June 18, 2013
Gov't orders Libertad ship be evacuated
The government ordered today that the naval training frigate Libertad stranded in Africa be evacuated, following the warning made yesterday that complaints would be taken to the UN over the issue.
Foreign Minister Héctor Timerman and Defence Minister Arturo Puricelli made the demand in a press conference this evening reading a communiqué sent by President Cristina Fernández de Kirchner.
Timerman said the President has “decided to evacuate the whole of the Libertad ship’s crew, Argentines and foreigners, leaving the captain behind with a small crew."
There are 326 sailors aboard the ship.
The Libertad was detained in the Ghanaian port of Tema on October 2 under a court order obtained by NML Capital Ltd, an affiliate of investment firm Elliott Management.
The frigate was seized in Ghana to help bondholders try to recoup debts from the South American country's 2002 default.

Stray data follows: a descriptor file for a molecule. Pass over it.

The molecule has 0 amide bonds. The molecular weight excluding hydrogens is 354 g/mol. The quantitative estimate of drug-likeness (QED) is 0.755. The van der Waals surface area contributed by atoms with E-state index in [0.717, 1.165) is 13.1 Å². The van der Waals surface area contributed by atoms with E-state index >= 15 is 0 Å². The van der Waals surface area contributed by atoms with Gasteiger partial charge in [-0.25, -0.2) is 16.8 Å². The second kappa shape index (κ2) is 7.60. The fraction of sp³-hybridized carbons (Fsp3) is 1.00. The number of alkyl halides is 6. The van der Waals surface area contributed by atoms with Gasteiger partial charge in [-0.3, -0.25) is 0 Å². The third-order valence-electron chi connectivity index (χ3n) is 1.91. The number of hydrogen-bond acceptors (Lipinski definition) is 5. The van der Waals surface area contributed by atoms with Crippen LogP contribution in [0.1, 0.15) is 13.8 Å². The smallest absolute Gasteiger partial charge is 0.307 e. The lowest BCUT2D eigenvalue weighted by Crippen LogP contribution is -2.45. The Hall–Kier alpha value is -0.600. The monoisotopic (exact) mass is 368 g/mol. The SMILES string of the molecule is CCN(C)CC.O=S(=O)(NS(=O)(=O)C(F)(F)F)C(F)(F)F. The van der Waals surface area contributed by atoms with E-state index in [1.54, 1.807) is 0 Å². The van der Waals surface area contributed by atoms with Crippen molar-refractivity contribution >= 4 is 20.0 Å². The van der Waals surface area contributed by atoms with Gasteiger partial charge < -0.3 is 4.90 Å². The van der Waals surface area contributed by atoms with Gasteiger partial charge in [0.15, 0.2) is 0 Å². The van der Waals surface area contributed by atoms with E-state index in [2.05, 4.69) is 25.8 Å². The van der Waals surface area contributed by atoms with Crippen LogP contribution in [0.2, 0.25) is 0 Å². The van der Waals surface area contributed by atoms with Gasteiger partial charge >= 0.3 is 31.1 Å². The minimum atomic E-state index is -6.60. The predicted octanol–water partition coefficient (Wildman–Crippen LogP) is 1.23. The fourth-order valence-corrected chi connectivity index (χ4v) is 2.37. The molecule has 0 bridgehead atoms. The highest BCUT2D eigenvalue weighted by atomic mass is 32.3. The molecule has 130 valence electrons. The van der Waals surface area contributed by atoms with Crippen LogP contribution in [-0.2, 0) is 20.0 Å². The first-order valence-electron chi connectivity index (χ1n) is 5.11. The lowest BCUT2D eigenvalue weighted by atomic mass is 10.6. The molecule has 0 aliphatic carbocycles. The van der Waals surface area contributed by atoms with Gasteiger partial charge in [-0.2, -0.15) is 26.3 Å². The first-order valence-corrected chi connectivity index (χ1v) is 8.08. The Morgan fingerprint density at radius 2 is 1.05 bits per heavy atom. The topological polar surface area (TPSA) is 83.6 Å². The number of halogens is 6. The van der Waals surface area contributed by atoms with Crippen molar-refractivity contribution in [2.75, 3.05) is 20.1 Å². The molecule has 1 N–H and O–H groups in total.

The firm says Argentina owes it over US$300 million on defaulted sovereign bonds and it will only release the ship if the country pays it at least US$20 million.
President Cristina Fernandez, according to Argentina's foreign ministry, said the crew's human rights were being violated because the judge had prohibited fuel deliveries to the ship - leaving it without power needed for plumbing, electricity, keeping food fresh and responding to emergencies such as a fire.
Argentina has condemned the seizure, said it could not be targeted by creditors due to the ship's military nature, and vowed to press its case at the United Nations. A Ghanaian court ruled that Argentina forfeited such immunities when it issued the bonds.
Argentina declared a massive sovereign default a decade ago at the height of an economic crisis and now faces a raft of lawsuits in US courts by so-called holdout bondholders seeking state asset freezes to recover the value of defaulted bonds.
The bondholders, which the Argentine government calls vulture funds, normally target foreign bank accounts held by state-run companies or government agencies.
“Neither the judge,’ vulture funds’ nor Argentine associates will succeed in twisting the decision of a nation and its government over extortion measures,” Timerman said today.
The government official is set to meet with the head of the United Nation’s Security Council at 10 am on Monday, where Argentina recently obtained a temporary seat.